Write Your Own Megillah officially begins on November 21, the first day of Jewish Book Month. If you haven’t yet registered, read the guest post below by author Rochelle Melander and contact The Whole Megillah through a blog comment to get your registration form.
By Rochelle Melander
I’ve always liked marathon style writing. In college and graduate school, I chalked up my all-night writing marathons to procrastination. But in the past 15 years, I’ve been blessed with publishers who have given me insane deadlines! I’ve completed nearly every one of my thirteen finished books (ten of them published) in less than three months, most in 6 weeks, and one in just nine days.
When I found out about National Novel Writing Month, I discovered that I am not the only crazy person who likes to write marathon style. Every November, a whole bunch of folks attempt to write a 50,000-word novel in 30 days. Why? Chris Baty believed that the absence of a deadline separates most writers from achieving their dreams. So he provided one.
This year, just as more than 200,000 writers are crossing the finish line for National Novel Writing Month, you will be starting your own book for Write Your Own Megillah. Here are five reasons writing marathons works:
1. We have made a commitment. A friend if mine who runs marathons says that signing up for a race is often the only way that someone will commit time to training. I have seen the same thing with National Novel Writing Month and other writing marathons. Often the only way for a writer to get motivated to start and finish a project is by signing up for a race like NaNo or Write Your Own Megillah. Why not? If writing a book is on your bucket list, you owe it to yourself to try. Sign up.
2. Deadlines work. Real or imagined, writers work better under the threat of a deadline. National Novel Writing Month and Write Your Own Megillah provides writers without publishers the beautiful gift of a deadline. Who cares that there isn’t an editor waiting to get your book on December 21? For those 30 days, you and your buddies are working like crazy to meet the deadline and finish your novel.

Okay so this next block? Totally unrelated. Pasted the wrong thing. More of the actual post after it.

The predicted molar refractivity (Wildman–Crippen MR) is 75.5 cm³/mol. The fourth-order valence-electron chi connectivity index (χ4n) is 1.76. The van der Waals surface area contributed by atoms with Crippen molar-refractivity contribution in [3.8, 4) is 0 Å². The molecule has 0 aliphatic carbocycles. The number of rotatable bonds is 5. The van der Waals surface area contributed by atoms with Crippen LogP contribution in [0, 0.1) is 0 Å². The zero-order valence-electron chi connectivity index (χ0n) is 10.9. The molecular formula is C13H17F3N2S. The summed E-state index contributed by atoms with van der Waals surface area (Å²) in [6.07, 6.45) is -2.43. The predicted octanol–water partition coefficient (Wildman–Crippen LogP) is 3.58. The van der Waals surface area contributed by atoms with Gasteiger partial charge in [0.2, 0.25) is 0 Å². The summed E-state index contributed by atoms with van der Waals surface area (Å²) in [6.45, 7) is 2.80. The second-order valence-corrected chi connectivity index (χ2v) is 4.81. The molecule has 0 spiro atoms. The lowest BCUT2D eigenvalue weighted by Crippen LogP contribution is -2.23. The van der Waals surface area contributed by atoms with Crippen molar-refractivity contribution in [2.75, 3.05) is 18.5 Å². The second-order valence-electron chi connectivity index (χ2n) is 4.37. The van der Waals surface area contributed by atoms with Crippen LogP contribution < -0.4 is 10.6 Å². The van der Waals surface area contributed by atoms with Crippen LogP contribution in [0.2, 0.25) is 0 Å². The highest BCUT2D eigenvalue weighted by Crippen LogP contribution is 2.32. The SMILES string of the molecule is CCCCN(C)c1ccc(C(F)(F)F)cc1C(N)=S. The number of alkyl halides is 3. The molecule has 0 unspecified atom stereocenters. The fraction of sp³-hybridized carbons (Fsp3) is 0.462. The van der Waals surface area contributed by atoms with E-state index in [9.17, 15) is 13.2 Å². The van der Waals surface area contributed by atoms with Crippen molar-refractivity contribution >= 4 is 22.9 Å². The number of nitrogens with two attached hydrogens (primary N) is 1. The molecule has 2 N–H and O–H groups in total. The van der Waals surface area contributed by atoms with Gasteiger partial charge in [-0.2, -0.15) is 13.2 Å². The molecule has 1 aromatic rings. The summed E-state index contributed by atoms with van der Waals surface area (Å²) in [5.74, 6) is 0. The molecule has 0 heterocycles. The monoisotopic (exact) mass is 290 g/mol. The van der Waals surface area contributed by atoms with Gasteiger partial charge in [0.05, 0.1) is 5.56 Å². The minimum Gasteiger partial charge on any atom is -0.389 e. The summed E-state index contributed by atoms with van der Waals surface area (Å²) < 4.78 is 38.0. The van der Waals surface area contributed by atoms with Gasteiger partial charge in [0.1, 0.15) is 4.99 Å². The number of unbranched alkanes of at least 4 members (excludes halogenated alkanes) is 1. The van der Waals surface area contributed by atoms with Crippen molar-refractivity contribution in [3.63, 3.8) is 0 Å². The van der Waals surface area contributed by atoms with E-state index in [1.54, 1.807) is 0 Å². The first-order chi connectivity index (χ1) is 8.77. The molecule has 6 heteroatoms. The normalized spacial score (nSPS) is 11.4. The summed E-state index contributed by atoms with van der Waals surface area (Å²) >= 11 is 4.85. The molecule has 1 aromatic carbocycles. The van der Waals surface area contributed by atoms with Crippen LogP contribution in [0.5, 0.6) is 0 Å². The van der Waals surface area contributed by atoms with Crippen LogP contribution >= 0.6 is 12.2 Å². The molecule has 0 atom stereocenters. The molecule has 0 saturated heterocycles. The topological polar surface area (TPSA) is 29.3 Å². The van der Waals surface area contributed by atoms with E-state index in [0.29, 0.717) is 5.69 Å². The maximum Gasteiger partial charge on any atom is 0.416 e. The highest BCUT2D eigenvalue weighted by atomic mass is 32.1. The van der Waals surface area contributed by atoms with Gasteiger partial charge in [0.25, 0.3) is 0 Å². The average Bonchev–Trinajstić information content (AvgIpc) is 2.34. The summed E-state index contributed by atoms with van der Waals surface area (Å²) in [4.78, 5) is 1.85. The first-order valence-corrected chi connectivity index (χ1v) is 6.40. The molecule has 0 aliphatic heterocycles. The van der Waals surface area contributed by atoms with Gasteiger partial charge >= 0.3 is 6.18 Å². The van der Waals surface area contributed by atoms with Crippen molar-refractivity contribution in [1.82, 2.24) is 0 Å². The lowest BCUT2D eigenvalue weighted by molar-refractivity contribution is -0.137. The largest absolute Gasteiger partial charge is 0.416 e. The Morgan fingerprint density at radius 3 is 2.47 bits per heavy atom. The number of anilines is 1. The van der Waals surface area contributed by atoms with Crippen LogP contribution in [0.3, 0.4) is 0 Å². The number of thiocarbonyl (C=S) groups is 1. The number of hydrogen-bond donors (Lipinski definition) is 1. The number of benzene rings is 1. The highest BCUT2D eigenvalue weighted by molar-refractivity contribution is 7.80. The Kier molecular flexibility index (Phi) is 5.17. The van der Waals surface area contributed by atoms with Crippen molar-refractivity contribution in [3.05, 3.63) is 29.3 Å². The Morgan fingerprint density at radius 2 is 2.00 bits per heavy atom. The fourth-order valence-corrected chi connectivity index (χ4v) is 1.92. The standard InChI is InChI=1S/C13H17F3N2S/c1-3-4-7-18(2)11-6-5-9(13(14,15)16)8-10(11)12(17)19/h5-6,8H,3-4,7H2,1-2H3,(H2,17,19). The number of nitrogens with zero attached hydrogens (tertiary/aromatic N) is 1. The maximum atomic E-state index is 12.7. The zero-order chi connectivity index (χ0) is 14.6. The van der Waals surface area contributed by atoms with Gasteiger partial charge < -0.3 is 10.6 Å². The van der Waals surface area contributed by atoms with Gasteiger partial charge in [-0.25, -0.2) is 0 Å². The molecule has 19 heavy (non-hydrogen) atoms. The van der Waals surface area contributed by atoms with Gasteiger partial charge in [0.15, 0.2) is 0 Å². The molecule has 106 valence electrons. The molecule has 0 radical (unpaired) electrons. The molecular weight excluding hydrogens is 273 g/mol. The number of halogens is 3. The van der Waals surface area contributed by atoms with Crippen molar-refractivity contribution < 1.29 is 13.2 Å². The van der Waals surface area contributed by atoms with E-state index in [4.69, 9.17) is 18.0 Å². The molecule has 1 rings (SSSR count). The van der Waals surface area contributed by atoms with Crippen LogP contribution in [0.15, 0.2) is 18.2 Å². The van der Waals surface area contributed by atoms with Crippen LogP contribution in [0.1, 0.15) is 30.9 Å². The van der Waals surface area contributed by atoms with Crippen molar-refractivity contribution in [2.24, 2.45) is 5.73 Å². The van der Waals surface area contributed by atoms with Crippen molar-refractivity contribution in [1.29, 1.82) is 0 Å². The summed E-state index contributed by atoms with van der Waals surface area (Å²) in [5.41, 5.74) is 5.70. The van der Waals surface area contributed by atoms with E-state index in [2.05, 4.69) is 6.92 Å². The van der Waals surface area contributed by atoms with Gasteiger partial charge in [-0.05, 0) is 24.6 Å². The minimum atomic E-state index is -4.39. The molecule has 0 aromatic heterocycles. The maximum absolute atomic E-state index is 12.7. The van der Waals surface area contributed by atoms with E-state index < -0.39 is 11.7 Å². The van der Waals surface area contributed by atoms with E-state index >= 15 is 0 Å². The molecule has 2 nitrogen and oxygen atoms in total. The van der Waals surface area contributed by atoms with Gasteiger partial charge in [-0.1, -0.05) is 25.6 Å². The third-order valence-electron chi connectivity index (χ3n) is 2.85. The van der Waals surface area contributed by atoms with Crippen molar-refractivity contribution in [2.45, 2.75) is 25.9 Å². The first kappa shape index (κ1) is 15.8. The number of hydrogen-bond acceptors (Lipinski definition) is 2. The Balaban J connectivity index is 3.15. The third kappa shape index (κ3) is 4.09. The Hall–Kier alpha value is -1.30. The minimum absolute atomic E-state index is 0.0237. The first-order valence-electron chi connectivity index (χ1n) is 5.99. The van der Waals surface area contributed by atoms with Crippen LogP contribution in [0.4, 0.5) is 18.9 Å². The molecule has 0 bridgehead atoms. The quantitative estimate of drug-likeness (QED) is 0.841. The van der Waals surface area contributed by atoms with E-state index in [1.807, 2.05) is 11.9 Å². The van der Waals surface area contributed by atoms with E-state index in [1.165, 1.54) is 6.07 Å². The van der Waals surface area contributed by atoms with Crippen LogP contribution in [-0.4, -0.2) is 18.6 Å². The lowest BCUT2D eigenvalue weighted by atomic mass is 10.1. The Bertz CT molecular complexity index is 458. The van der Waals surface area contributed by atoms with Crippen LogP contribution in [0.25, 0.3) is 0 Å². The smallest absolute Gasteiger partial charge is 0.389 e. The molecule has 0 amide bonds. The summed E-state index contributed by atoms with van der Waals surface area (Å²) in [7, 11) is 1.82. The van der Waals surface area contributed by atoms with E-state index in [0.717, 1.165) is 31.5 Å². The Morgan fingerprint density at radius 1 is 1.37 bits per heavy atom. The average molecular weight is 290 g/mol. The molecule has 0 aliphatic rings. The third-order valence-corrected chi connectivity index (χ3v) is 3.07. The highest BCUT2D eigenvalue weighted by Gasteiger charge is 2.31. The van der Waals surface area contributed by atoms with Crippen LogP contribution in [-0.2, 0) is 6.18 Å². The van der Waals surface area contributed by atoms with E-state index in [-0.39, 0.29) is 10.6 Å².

3. You can do anything for 30 days. When you have a hard task like writing a book, it is easier to dig in and get it all done at once rather than dragging it out over several years. You can let go of life stuff for 30 days—but longer than that can be hard. Writing marathons work because anyone can write massive amounts of words for a short period of time. Yes, it will require sacrifices and long hours and late nights or early mornings—but you can do that for a brief period of time. On December 22, life will go back to normal. You can pick up your habits of sleeping in and staying up late, watching hours of mindless television, and hanging out with friends at the bar. Remember: You can do anything for 30 days.
4. Buddies help. Doing a write-a-thon with others, like Write Your Own Megillah, makes it easier and more fun. With a friend you can hold each other accountable, set joint writing sessions, and give each other encouragement. “Completing a marathon is a feeling that you can’t buy. You have to earn it. The experience is what you make of it. The camaraderie is awesome.” Dan Morihiko. There is actually research that suggests that both obesity and happiness are contagious. No doubt writing productivity is, too.
5. Momentum works. Being busy is good for productivity—or to paraphrase Newton, objects in motion stay in motion. Once you have started writing an amazing amount of words each day, it will get easier to write an amazing amount of words the next day and the day after that.
Your turn: Have you participated in other writing marathons? Why do you think they worked for you?
Rochelle Melander is a certified professional coach and the author of 10 books, including a new book to help fiction and nonfiction writers write fast: Write-A-Thon: Write Your Book in 26 Days (And Live to Tell About It) (October 2011). Melander teaches professionals how to get published, establish credibility, and navigate the new world of social media. In 2006, Rochelle founded Dream Keepers Writing Group, a program that teaches writing to at-risk tweens and teens. Visit her online at www.writenowcoach.com. She blogs regularly at http://www.writenowcoach.com/blog/.